Margate is one of South Africa’s premier tourist destinations and offers visitors a wide choice of accommodation to suit all tastes and budgets. These range from the personalised touch of cosy B & B accommodation, through to all-mod-con self-catering accommodation, guest houses, lodges, hotels and camping and caravan sites.
For those who enjoy their food the area abounds with a wonderful selection of fine restaurants, inviting pubs and fast food outlets.
Like several towns along KwaZulu-Natal’s South Coast, Margate took its name from the original farm named by the English surveyor Henry Richardson after Margate in England. The farm was bought in 1919 by a Mr. Hugh Ballance. Paying the princely sum of £466 he chose it, he said, for “its beautiful beach and congenial scenery” - hardly sound agricultural reasons. However farming was not to be its destiny: in 1921 Ballance decided to subdivide the farm into half-acre plots and form a township which he initially called Inkongweni after the local river – “the place of entreatment” in Zulu.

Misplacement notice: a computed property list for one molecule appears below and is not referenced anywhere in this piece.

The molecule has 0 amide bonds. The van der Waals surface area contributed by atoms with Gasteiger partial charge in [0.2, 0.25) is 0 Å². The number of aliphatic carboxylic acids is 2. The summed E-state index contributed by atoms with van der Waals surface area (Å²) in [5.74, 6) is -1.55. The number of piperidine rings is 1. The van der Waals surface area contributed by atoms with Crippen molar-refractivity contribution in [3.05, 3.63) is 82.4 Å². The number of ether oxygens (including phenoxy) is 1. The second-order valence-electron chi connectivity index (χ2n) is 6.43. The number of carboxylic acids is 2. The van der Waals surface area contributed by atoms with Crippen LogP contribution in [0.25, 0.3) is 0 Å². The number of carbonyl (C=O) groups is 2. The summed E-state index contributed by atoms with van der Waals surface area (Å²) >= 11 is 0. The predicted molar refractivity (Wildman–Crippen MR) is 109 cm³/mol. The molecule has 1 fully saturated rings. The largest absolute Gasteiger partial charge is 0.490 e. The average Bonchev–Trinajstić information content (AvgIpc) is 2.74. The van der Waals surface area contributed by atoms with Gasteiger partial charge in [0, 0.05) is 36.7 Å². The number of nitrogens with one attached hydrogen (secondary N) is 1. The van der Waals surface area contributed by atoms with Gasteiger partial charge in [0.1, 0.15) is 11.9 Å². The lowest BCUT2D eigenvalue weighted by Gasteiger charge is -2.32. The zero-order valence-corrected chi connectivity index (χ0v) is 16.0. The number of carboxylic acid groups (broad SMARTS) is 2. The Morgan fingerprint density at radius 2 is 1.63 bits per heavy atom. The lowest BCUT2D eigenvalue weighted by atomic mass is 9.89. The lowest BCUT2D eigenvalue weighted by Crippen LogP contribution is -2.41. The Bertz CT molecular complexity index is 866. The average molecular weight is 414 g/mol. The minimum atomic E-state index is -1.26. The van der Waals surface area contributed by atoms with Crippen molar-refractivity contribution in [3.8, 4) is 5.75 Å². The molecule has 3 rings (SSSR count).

Due to the areas extreme isolation initial sales were sluggish, but then something remarkable happened to turn both Ballance’s and Margate’s fortunes around. During the winter of 1922 a strange occurrence took place off what is now Margate Beach. So strange it received worldwide headlines and put Ballance’s new township firmly on the map.
The story goes that people watched two whales fight what appeared to be a monster ‘polar bear’ which was killed and then washed up on the beach. This bear-like thing was reported to be 47 feet (14.3m) long by 10 feet (3m) wide by 5 feet (1.5m) high, with a 5 foot trunk, a 10 foot (3m) tail and covered all over with snow white hair. No wonder it was such big news! Anyway it apparently lay on the beach for all to see for two weeks before being swept away by the next spring tide. Just a pity no one had a camera.
Whether true or not, it certainly turned the tide for what has become one of South Africa’s monster holiday resorts. Other resorts in the region include:
Ramsgate also derived its name from the original farm. One of its initial residents, a well-travelled and artistic Paul Buck, whiled away his time writing, painting, building violins and rearing tropical fish. Aptly enough he preferred calling the spot ‘Blue Lagoon’.
The name Manaba grew out of the Zulu term for great ease and relaxation, which you will find most apt upon visiting the area.